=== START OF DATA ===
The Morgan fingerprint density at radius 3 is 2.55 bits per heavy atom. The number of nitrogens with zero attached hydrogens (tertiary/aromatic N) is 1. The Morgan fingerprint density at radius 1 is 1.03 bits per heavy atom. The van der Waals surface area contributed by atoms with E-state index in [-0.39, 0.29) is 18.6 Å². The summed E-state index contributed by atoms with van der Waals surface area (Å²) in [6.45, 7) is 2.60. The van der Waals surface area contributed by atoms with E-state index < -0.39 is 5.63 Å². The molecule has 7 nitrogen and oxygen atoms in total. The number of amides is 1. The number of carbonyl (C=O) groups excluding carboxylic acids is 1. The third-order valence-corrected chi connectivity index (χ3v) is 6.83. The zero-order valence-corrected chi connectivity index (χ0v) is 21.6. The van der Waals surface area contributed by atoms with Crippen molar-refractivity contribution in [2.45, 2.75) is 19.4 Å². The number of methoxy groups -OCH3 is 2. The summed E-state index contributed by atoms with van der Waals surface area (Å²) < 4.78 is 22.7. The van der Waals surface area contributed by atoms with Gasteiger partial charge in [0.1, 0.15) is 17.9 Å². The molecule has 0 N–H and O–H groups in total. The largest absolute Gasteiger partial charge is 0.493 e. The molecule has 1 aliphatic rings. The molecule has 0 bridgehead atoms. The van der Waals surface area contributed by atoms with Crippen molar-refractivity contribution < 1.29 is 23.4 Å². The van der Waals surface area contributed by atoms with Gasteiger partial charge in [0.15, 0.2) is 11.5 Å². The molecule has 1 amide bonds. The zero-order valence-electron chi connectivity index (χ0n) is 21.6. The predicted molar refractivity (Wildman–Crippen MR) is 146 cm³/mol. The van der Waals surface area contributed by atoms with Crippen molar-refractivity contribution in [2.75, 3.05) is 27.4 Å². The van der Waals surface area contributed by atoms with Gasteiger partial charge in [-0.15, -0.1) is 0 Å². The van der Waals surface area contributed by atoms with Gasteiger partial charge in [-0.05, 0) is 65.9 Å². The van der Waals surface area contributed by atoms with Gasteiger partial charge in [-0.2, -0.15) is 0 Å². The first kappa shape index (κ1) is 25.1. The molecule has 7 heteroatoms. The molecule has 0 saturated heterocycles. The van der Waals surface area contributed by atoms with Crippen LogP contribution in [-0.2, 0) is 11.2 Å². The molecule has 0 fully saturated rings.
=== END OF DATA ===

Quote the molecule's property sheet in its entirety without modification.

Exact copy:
The Morgan fingerprint density at radius 3 is 2.55 bits per heavy atom. The number of nitrogens with zero attached hydrogens (tertiary/aromatic N) is 1. The Morgan fingerprint density at radius 1 is 1.03 bits per heavy atom. The van der Waals surface area contributed by atoms with E-state index in [-0.39, 0.29) is 18.6 Å². The summed E-state index contributed by atoms with van der Waals surface area (Å²) in [6.45, 7) is 2.60. The van der Waals surface area contributed by atoms with E-state index < -0.39 is 5.63 Å². The molecule has 7 nitrogen and oxygen atoms in total. The number of amides is 1. The number of carbonyl (C=O) groups excluding carboxylic acids is 1. The third-order valence-corrected chi connectivity index (χ3v) is 6.83. The zero-order valence-corrected chi connectivity index (χ0v) is 21.6. The van der Waals surface area contributed by atoms with Crippen molar-refractivity contribution in [2.45, 2.75) is 19.4 Å². The number of methoxy groups -OCH3 is 2. The summed E-state index contributed by atoms with van der Waals surface area (Å²) < 4.78 is 22.7. The van der Waals surface area contributed by atoms with Gasteiger partial charge in [0.1, 0.15) is 17.9 Å². The molecule has 0 N–H and O–H groups in total. The largest absolute Gasteiger partial charge is 0.493 e. The molecule has 1 aliphatic rings. The molecule has 0 bridgehead atoms. The van der Waals surface area contributed by atoms with Crippen molar-refractivity contribution < 1.29 is 23.4 Å². The van der Waals surface area contributed by atoms with Gasteiger partial charge in [0.15, 0.2) is 11.5 Å². The molecule has 1 amide bonds. The zero-order valence-electron chi connectivity index (χ0n) is 21.6. The predicted molar refractivity (Wildman–Crippen MR) is 146 cm³/mol. The van der Waals surface area contributed by atoms with Crippen molar-refractivity contribution in [2.75, 3.05) is 27.4 Å². The van der Waals surface area contributed by atoms with Gasteiger partial charge in [-0.15, -0.1) is 0 Å². The van der Waals surface area contributed by atoms with Gasteiger partial charge in [-0.05, 0) is 65.9 Å². The van der Waals surface area contributed by atoms with Gasteiger partial charge in [-0.2, -0.15) is 0 Å². The first kappa shape index (κ1) is 25.1. The molecule has 7 heteroatoms. The molecule has 0 saturated heterocycles. The van der Waals surface area contributed by atoms with Crippen LogP contribution in [-0.2, 0) is 11.2 Å². The molecule has 0 fully saturated rings.